A group calling itself “al Qaeda in Kurdistan” sided with al Qaeda’s emir against the Islamic State of Iraq and the Sham in the ongoing dispute over control of the jihad in Syria. In doing so, the group also renewed its pledge of “allegiance” to Ayman al Zawahiri and Mullah Mohammad Omar, the leader of the Afghan Taliban, and said it would fight the ISIS if needed.
Al Qaeda in Kurdistan released its statement on a jihadist forum on April 25, according to the SITE Intelligence Group, which obtained and translated it.
“We give the glad tidings to the Ummah of the renewal of pledging allegiance to the Sheikh of the Mujahideen, the wise man of the Ummah [Muslim community], Doctor Ayman al Zawahiri, may Allah make his foothold firm, and on top the Emir of the Believers Mullah Muhammad Omar, may Allah preserve him, to listen and obey in enthusiasm and reluctance for jihad in the cause of Allah,” the al Qaeda in Kurdistan statement said, according to SITE.
Al Qaeda in Kurdistan offered to “disavow from the Islamic State in Iraq and the Sham,” the former al Qaeda affiliate that was recently denounced by al Qaeda’s General Command.
“[T]here is nothing between us and them but the sword. We consider the disavowal from the group of the State to be like a surgical operation on the body and the structure of Qaedat al-Jihad and, Allah permitting, it will be a healing for us and an increase in our life,” al Qaeda in Kurdistan said.
The group also expressed its “condolences and consolation” for Abu Khalid al Suri, Zawahiri’s personal representative to Syria who was killed in a suspected ISIS suicide attack earlier this year.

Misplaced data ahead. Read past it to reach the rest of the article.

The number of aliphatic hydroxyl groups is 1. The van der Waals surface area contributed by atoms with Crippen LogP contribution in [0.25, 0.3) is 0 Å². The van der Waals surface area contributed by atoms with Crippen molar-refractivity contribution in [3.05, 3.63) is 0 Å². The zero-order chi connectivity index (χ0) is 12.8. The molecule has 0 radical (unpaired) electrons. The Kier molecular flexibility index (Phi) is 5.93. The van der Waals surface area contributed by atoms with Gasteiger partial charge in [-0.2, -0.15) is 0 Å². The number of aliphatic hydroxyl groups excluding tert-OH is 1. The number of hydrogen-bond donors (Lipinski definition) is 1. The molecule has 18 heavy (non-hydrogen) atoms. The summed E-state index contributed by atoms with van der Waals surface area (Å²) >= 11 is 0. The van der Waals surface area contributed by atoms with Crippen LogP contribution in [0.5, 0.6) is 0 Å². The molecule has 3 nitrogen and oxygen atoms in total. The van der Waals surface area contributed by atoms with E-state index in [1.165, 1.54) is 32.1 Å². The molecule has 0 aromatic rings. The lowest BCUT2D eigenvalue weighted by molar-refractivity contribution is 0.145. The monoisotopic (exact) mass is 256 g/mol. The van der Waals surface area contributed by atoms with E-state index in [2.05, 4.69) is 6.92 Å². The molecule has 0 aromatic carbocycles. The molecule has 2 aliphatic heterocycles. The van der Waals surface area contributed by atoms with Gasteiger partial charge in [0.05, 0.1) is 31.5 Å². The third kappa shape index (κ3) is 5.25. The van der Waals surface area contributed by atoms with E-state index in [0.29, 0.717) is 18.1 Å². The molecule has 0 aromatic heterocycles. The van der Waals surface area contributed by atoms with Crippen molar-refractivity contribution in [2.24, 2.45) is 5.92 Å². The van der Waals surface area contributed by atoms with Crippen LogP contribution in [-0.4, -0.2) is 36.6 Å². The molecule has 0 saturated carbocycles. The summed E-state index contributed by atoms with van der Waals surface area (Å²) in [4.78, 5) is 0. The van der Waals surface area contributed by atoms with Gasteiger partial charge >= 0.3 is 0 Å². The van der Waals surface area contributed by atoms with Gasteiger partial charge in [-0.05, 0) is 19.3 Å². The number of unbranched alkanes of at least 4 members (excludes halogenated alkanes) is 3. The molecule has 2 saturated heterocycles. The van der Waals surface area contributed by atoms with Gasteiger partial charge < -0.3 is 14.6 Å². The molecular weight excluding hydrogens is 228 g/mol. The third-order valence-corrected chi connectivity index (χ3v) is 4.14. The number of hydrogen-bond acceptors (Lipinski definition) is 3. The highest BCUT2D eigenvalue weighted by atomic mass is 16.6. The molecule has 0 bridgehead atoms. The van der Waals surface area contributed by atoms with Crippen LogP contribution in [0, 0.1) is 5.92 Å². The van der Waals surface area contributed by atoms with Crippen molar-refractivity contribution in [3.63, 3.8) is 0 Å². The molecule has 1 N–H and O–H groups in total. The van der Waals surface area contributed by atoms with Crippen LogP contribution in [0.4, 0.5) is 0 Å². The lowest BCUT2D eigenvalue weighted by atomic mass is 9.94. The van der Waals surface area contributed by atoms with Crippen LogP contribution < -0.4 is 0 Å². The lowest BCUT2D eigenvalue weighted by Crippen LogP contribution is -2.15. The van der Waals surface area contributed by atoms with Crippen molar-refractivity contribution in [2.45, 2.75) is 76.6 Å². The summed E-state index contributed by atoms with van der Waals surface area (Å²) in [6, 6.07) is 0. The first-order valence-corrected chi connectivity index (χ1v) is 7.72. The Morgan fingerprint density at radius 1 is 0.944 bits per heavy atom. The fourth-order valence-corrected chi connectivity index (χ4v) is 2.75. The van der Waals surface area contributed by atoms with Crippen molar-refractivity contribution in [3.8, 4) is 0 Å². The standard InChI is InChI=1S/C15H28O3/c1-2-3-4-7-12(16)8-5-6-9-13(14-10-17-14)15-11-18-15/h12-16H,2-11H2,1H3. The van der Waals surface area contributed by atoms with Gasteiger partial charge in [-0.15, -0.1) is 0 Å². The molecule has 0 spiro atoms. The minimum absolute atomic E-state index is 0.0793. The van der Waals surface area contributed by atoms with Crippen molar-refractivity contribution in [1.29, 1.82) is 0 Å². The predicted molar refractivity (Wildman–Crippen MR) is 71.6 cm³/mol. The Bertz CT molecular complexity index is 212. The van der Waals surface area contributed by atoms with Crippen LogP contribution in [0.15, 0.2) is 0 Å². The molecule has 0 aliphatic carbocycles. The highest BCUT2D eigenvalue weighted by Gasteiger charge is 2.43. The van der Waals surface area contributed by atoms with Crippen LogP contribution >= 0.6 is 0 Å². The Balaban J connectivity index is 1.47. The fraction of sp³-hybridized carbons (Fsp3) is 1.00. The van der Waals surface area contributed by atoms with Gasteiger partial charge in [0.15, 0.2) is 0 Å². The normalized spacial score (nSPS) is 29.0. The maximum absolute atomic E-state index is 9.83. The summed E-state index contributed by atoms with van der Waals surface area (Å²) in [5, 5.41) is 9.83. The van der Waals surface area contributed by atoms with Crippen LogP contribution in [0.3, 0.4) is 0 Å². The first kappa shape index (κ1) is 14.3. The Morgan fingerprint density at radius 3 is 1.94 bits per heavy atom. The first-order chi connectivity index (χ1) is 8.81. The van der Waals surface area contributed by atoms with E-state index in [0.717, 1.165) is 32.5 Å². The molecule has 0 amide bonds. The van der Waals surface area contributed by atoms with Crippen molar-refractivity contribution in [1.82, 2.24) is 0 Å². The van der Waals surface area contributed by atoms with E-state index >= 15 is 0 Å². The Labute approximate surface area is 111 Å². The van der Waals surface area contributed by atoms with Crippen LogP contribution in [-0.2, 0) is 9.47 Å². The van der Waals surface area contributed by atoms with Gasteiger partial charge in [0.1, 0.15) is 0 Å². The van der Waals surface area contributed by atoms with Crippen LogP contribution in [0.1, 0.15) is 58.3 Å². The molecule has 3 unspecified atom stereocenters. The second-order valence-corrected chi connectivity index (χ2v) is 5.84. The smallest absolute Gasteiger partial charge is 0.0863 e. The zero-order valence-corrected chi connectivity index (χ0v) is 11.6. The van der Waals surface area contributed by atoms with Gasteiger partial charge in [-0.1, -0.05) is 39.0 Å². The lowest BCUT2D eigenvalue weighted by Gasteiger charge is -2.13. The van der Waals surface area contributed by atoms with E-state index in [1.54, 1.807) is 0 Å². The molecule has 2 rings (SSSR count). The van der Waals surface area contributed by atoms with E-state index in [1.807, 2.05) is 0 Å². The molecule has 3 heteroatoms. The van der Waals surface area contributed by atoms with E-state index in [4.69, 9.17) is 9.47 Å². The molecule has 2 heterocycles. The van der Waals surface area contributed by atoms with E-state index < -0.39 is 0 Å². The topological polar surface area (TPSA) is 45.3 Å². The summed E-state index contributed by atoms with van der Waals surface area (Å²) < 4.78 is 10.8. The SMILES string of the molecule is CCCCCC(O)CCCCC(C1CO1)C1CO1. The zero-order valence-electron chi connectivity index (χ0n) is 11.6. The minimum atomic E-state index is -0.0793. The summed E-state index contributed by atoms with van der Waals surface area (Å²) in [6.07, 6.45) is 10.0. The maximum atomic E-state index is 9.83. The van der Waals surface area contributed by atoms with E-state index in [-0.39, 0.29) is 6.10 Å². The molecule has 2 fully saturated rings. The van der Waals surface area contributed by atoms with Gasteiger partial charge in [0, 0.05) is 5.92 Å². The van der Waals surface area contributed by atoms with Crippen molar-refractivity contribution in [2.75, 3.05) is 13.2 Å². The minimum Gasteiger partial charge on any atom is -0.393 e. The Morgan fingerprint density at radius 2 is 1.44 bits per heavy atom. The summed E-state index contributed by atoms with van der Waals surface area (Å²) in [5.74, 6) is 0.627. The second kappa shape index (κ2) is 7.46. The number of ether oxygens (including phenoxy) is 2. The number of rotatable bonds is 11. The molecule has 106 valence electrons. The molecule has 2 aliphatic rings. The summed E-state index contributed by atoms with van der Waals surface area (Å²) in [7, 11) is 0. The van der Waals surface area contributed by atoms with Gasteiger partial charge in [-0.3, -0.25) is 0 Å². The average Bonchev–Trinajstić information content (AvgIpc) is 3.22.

The composition of al Qaeda in Kurdistan is unclear, but this may be the group that the US calls “Al Qaeda Kurdish Battalions.”
Al Qaeda Kurdish Battalions was “established in 2007 from the remnants of other Kurdish terrorist organizations,” and “has sworn allegiance publicly to other terrorist groups, including al Qaeda and al Qaeda in Iraq,” the ISIS’s predecessor, according to the US State Department’s designation of the terrorist group in January 2012.
“QKB [Al Qaeda Kurdish Battalions] is comprised of former elements of Ansar al Islam, and other Kurdish Islamic movements loyal to the Islamic State of Iraq (ISI) — also known as AQI [al Qaeda in Iraq],” Jason Blazakis, the Director of the Bureau of Counterterrorism’s Office of Terrorist Designations and Sanctions, told The Long War Journal at the time of the designation.
Al Qaeda in Kurdistan’s split with the ISIS emerges as rumors have surfaced that the Al Nusrah Front for the people of the Levant, al Qaeda’s branch in Syria, will establish a branch inside Iraq.
The Al Nusrah Front’s emir, Abu Muhammad al Julani, has been at odds with Abu Bakr al Baghdadi, the leader of the ISIS, after the latter attempted to subsume the Al Nusrah Front into the Islamic State in April 2013. Al Julani refused, and was backed by Zawahiri.
Al Qaeda has attempted to mediate the dispute and has called on the ISIS to submit to sharia, or Islamic, courts in order to resolve the problems. Al Baghdadi has refused, and the ISIS and Al Nusrah began clashing in late 2013.